Monday, March 16, 2009

NAR / TRA Legal Victory!

Since every other rocketry blog on the planet has done a celebratory post, I might as well too...
Basically, the NAR and TRA (poor Triploi, always listed behind the NAR) have officially won. BAFTE (Bureau of Alcohol, Tobacco, Firearms, and Explosives) was declared to be 'arbitrary and capricious' by Reggie B. Walton, US Circuit Court Judge. Although it's not 100 percent final - BAFTE may still file appeals, or try to sneakily rewrite the laws, it's a huge victory for scientific facts over a government agency that, although certainly interested in national security, went way overboard.

In this case, this scientific truth is that high-power rocket motors are not explosive - they are designed to fire a rocket forward, not to explode, and that they're not usable for weaponry. A common M67 hand grenade, for example, has 6.5 oz - 184g - of explosives, which detonate in well under a hundreth of a second. An Aerotech 38mm H73J has 185.6g of APCP, which burns in 2.6s, over 250 times the burn time. The M67 frag grenade has a casualty radius of 15 meters, or about 49 feet. Even with the approximately 1% CATO rate of reloads like the H73, they can legally be ignited from 50 feet away, which would be risking nasty injuries with an M67.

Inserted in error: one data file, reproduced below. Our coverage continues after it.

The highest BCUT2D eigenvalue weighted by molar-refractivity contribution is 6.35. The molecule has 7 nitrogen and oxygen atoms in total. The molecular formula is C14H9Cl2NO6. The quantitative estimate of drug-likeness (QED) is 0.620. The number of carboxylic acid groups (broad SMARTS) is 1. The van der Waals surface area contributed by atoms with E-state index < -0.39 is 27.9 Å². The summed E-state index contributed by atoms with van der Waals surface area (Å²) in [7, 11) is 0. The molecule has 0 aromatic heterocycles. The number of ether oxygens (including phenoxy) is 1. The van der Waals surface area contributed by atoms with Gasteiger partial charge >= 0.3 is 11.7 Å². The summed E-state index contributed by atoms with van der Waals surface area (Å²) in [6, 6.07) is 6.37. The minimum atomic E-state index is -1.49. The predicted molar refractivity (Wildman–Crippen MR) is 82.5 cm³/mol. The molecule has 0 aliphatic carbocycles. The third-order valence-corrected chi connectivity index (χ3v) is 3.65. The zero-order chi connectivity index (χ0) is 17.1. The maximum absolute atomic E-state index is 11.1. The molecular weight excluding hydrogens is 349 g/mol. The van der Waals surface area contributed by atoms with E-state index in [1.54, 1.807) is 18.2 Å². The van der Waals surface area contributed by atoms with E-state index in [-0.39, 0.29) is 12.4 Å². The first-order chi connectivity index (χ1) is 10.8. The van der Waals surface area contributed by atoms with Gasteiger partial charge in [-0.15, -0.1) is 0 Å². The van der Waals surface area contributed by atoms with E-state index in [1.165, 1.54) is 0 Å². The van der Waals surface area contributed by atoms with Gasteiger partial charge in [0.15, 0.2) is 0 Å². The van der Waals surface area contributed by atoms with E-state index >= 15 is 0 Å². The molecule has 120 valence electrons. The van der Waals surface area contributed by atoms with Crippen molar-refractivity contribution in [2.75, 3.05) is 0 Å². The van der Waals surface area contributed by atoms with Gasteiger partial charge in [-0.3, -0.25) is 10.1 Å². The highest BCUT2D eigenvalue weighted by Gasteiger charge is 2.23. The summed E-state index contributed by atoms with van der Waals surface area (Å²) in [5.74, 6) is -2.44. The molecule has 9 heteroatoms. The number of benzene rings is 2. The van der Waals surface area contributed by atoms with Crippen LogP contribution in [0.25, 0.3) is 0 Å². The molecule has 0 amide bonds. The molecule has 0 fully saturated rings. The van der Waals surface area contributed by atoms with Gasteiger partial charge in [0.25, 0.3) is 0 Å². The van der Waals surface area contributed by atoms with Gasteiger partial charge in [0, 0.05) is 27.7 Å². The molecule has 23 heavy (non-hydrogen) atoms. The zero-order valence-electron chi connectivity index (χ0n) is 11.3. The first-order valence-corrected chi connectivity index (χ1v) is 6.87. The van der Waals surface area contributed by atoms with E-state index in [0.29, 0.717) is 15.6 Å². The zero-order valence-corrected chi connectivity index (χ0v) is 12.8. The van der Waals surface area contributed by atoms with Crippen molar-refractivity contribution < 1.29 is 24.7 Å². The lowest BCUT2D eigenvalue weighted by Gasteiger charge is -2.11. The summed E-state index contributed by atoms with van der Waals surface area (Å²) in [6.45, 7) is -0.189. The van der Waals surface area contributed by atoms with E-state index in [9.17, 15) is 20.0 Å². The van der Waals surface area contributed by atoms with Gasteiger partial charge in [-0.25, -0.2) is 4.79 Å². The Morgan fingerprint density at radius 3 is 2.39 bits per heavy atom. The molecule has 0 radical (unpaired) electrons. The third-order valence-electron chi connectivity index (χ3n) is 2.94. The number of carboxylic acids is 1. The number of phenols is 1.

HPR motors are also not useful for homemade weaponry, like say a homemade anti-aircraft missile - they're just not powerful enough. Almost no one in model and high-power rocketry is experimenting with active guidance systems, and those that exist are probably rudimentary at best. The reason that model and high-power rockets work so well is that they're light and can work on smallish motors and guided only by static fins. They simply don't have the power to lift warheads and active guidance systems. Take the common Stinger shoulder-launched missile, for example. It's 1.52m (5 feet) long and weighs about 23 pounds. It has an effective range of over 15000 feet, which means it packs probably an L motor, if not more. A model rocket of that size would have about a 29mm motor mount, maybe an F or G maximum, and reach maybe 3000 feet and far less than the Mach 2.2 of the Stinger. The Stinger is responsible for at least 270 confirmed aircraft kills; model rockets are responsible for none.

This decision means that LEUPs (Low Explosive User Permits) and explosive storage magazines will likely no longer be required for at least smaller HPR motors, plus that nasty 62.5g propellant limit will be gone, which means lower prices and more availability for F and G motors.

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